10 Essential Pieces of
DIY Filmmaking Equipment

By James Burbidge

Lo To No Budget Filmmaking with Elliot Grove

How many times have you heard or read the phrase “in this wintry economic climate” or something similar over the past few months?

Several, I bet.

As the money falls out of the industry however, the indie filmmaker retains an edge over his/her studio counterparts.

The indie filmmaker is used to working with a low budget, cutting it in half might mean a loss of £500, not £500,000.

The indie filmmaker usually has time on their hands to commit to their project. They are resourceful and they are already up for a challenge.

The indie filmmaker is passionate about what they are doing. The indie filmmaker, in short, should not be put off by this wintry economic climate; they should relish it as part of the challenge.

It will however, mean changes as the slashed budget might not prioritise fancy kit and expensive equipment rental. A more imaginative approach is needed then; an indie filmmaker has to be willing to get their hands dirty to get their vision on screen. In view of the tighter restrictions on the budget, we have come up with a list of ten bits of useful kit that can add a more professional touch to your film but can be made at home quite cheaply instead of bought or rented for exorbitant prices.

Depth of field 1) Depth Of Field reducer

The shallow depth of field that 35mm and other professional cameras can achieve is used to create an in focus subject and a blurred background. Many cheaper cameras are unable to realise this effect but with this piece of kit you can achieve that professional look.

Dolly and Track 2a) Dolly

2b) Track

The dolly and track system is used to provide smooth, controlled movement with the camera. Many films use the track and dolly to push instead of zoom and to track across with mobile subjects instead of panning to follow them. These simple movements will allow you to achieve shots that might otherwise be unfilmmable and give a higher production value to your movie.

Jib 3) Jib

The jib or crane allows you to film from higher angles than might otherwise be achievable. It allows you to move the camera in the vertical plane and thus you can ‘float’ above your subjects. It can also be placed upon a (heavy duty) dolly and thus provide further versatility for your camera.


4a) Poor Man’s Steadycam

4b) Chest mounted Steadycam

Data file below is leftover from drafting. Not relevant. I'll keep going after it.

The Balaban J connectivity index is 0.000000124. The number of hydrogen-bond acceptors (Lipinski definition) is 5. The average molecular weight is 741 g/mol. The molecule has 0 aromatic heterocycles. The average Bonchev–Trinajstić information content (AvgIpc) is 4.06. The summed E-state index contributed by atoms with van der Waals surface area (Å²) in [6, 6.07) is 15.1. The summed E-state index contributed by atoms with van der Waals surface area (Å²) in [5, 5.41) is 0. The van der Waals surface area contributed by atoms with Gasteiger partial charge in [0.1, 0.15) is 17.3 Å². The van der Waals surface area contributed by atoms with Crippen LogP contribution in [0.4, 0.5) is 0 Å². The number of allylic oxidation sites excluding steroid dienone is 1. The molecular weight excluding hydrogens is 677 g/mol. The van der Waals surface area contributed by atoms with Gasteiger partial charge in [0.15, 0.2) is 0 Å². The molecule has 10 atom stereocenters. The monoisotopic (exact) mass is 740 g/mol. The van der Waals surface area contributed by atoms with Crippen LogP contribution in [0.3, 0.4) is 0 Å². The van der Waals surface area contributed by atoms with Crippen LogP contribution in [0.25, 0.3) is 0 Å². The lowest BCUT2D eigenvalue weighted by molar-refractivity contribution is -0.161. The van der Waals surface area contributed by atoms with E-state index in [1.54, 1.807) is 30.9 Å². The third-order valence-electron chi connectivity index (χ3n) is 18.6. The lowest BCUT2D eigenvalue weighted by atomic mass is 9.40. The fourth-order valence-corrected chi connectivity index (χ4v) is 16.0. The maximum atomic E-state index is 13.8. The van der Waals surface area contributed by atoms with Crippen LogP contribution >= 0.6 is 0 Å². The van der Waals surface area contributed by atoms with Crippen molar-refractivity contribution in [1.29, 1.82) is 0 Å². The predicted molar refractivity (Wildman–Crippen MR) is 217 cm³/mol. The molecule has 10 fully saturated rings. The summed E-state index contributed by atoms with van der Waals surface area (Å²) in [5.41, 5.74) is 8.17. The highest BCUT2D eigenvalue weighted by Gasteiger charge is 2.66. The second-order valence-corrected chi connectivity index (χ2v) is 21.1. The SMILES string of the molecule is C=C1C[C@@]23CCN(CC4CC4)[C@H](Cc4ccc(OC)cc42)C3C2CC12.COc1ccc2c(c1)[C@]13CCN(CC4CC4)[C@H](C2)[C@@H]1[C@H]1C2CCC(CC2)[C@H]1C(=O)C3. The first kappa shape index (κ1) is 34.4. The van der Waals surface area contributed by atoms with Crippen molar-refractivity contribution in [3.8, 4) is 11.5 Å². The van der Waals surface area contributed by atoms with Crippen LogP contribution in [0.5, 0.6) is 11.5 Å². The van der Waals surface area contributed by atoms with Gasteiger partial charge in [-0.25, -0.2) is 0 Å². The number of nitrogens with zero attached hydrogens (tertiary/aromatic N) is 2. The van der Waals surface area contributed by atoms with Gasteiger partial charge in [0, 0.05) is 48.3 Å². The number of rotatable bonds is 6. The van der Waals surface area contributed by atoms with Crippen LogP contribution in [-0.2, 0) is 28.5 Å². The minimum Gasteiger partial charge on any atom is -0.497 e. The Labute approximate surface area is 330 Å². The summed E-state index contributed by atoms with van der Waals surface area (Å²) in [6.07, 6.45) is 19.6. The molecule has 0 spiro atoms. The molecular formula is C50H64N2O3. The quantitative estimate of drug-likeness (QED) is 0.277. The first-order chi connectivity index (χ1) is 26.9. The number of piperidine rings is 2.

The single biggest giveaway of amateurish footage is camera shake and wobble, especially when morving the camera. For an example just look at the Hollywood films trying to recreate it (e.g. Cloverfield). If you want to move the camera smoothly then it is well worth investing some time (and a little money) creating one of these two steadycam systems.

Car Camera rig5) Interior and Exterior Car Mount

If you are filming in a car then the limited interior space and the high speed mobile nature of the vehicle can making filming both inside and out quite difficult. These car mounts present some simple solutions.

Snorricam Mount6) Snorricam Mount

Used extensively by Darren Aronofsky and extremely effectively in Touching The Void, the Snorricam shot keeps the head of the subject perfectly still in relation to the camera whilst the world behind him moves.

Microphone Windscreen 7) Microphone windscreen

Filming outside can mean that the wind plays havoc with your sound recording. This tutorial tells you how to build that iconic furry cover for your shotgun microphone to keep the wind out of your film


Matre box8) Matte Box/Lens Shade

A simple and easy to build shade, designed to keep the sun off your lens. Don’t let something as simple as lens glare mar your film.


Dead Body9) Dead Body

Making a zombie film, horror film, or indeed any film with a dead body in? This guide gives step-by-step instructions on creating a good and gruesome dead body


Zombie Make-up10) Zombie Make-up

The low budget horror is one of the staples of the indie filmmaker. These videos (note the links to previous ones at the bottom of the page) show you how to create zombies using the power of make-up.




Nuts and Bolts filmmakingBonus) Nuts and Bolts Filmmaking by Dan Rahmel

This book covers all the problems that a lo-budget filmmaker will come across and provides simple and elegant solutions to them. It comes highly recommended.






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About The Author

James BurbidgeJames performs a plethora of tasks for Raindance; writing articles, editing the newsletter, managing Twitter, helping on courses, organising volunteers and running the script services are but a few of the ones he is allowed to tell you about.
When he isn’t daydreaming about daylight he watches films (well, duh!) reads a bit, writes a bit and kicks arse at ultimate Frisbee.


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10 Essential Pieces of DIY Filmmaking Equipment